The effort is being led by senior executives of the coffee, industry including general manager for industry operations division, Steven Tumae.
“We’re yet to get financial support to fight CBB but we decided to take this course to get support from you farmers,” Tumae tells farmers at Warabung Village, Daulo District.
“You (farmers) must know the nature of this threat because coffee is the lifeline here, unlike other provinces with gold, copper, oil and gas.
“If the pest is in your garden, we need your help when our officers come to confirm and work with you. There are measures CIC inspectors will take, including full pruning of coffee trees depending on the nature of damage.
“They will sleep with you so you must house them and together we can eliminate this CBB pest, which we can.”
At Mando Valley and Asaro station in Asaro District, the farmers were advised on how to look after their coffee gardens to avoid becoming a host for CBB pest. The CIC inspectors also explained to them how the pest can destroy the cherry beans.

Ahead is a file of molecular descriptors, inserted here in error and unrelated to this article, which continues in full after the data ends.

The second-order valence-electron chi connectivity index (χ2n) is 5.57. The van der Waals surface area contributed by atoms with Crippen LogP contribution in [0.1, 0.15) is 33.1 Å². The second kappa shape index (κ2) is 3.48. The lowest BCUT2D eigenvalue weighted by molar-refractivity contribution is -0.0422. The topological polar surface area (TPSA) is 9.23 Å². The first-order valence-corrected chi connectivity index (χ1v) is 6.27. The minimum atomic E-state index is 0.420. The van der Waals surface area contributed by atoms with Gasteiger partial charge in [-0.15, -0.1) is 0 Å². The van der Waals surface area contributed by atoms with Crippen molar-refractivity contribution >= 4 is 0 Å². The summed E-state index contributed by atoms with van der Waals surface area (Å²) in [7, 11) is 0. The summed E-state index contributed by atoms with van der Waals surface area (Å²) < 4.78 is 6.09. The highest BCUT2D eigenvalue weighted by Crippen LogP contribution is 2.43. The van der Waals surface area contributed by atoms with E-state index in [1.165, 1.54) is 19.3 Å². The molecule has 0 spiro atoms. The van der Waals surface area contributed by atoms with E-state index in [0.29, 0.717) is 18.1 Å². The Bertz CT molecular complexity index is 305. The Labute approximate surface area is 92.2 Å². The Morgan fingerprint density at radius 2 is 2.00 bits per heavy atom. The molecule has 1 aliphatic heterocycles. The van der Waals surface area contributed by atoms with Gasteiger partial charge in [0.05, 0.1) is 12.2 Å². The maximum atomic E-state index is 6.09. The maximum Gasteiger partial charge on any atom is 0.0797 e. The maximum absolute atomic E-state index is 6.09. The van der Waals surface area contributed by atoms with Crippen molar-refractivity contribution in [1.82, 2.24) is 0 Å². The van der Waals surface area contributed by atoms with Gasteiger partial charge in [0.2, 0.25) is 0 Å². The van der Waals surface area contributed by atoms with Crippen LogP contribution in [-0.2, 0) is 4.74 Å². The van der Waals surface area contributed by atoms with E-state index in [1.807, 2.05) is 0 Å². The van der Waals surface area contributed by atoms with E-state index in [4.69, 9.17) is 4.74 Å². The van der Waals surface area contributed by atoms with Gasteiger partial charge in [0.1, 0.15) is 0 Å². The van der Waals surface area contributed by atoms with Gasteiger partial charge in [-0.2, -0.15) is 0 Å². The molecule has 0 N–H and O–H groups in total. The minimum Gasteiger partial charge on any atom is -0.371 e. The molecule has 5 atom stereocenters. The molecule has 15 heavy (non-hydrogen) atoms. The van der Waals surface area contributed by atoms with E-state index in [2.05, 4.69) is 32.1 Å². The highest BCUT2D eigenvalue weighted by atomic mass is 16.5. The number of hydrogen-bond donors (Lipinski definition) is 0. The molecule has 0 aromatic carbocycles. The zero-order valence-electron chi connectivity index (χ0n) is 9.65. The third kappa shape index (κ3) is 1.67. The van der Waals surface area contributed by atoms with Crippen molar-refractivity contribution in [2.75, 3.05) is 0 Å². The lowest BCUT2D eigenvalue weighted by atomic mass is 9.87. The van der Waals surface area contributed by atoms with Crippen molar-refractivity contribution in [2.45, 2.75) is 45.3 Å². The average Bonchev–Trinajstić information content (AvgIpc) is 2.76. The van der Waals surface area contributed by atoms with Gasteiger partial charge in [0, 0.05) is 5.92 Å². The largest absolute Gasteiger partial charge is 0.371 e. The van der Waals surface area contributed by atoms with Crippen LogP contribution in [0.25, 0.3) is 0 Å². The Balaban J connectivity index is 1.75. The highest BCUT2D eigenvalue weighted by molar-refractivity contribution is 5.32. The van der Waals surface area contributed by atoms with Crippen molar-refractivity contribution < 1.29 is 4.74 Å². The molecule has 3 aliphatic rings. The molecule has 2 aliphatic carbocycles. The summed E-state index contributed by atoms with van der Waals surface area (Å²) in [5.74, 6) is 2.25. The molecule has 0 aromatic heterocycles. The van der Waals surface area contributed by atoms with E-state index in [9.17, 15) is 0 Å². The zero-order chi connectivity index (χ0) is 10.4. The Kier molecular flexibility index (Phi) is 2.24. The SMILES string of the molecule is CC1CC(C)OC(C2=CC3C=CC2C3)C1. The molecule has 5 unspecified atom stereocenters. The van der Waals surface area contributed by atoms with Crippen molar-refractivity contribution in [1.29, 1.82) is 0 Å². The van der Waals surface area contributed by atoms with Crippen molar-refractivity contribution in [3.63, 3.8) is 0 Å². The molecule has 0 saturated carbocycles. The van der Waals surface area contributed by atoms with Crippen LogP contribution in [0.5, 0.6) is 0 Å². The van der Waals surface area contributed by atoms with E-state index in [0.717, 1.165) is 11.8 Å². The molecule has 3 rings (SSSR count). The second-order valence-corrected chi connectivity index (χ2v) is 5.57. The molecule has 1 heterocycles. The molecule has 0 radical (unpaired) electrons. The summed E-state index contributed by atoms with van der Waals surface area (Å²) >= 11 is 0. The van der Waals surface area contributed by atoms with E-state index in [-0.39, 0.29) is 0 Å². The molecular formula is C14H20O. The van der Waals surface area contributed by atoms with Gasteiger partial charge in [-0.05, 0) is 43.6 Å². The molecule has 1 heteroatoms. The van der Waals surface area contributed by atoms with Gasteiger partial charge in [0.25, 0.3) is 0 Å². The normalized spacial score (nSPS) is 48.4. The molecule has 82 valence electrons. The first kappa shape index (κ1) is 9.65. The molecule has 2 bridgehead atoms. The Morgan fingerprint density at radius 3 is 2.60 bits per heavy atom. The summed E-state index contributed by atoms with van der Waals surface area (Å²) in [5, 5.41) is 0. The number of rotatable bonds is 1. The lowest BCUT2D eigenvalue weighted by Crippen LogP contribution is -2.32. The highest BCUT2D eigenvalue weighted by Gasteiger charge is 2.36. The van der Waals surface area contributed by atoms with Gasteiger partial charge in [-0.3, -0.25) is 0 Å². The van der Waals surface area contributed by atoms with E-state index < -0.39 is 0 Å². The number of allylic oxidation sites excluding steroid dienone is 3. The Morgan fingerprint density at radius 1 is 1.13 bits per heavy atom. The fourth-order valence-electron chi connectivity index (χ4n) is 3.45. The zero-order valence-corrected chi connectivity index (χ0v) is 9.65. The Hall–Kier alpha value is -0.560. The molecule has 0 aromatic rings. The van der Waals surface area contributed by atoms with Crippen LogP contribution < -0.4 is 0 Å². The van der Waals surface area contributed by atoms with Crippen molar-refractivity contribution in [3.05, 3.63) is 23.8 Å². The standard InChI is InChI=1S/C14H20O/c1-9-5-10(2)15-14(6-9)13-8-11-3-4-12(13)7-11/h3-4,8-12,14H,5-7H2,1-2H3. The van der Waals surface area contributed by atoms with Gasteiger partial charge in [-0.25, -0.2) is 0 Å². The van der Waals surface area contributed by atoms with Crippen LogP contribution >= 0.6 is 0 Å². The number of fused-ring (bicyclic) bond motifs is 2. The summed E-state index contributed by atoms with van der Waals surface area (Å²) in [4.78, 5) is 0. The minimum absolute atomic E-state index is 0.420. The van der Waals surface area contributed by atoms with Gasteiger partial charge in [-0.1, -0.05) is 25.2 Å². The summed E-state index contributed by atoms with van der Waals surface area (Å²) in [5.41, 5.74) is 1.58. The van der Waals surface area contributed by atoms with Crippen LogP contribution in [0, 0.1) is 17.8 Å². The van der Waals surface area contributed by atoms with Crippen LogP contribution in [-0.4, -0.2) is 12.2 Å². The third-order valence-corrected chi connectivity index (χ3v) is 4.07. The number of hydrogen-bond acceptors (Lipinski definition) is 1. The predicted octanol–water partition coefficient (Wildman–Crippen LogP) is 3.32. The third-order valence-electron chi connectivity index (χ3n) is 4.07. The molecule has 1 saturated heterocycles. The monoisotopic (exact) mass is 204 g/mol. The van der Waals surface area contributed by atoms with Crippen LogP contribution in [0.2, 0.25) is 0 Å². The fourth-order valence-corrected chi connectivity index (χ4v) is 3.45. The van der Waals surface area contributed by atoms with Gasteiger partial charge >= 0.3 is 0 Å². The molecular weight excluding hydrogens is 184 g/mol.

“You and the CBB pest will be fighting for the same bean. A 17 kilogram cherry bean will end up producing only one kg parchment coffee,” explains Dr Reuben Sengere, who is in charge of logistics for the CBB operation.
The awareness, which started on Wednesday, 24 May, at Mangiro Village road junction in the neighbouring Chuave District of Chimbu Province, moved across the Highlands Highway to Kassam Pass bordering Morobe Province.
On Friday 26 and Saturday 27 May, the team talked to farmers and general public in the Kainantu area towards Kassam Pass.
Tumae said while CIC and NAQIA are still waiting for approved funding, the CBB pest is spreading despite the efforts by CIC using its internal funding sources to contain the blow-out.
“Following the announcement of CBB pest incursion in Banz, Jiwaka in February 2017, the number of gardens infected has increased from 13 to 77 in three months.
“These infected gardens are in Banz in Jiwaka Province and Asaro and Goroka districts in Eastern Highlands Province,” adds Dr Sengere.
Tumae said this is how serious the threat is and financial support is crucial to protect an industry which caters for the wellbeing of close to three million rural farmers.
The awareness drive compliments the delimiting survey, mitigation and containment exercises conducted in various areas in the highlands as well as in Morobe coffee hotspots.
Tumae said the survey and traps set by CIC inspectors confirmed that Morobe at the moment is not affected by CBB.
(Farmer Thomas Nema, left, and children of Warabung Village showing their coffee garden to CIC inspectors to check if it is infected with CBB pest)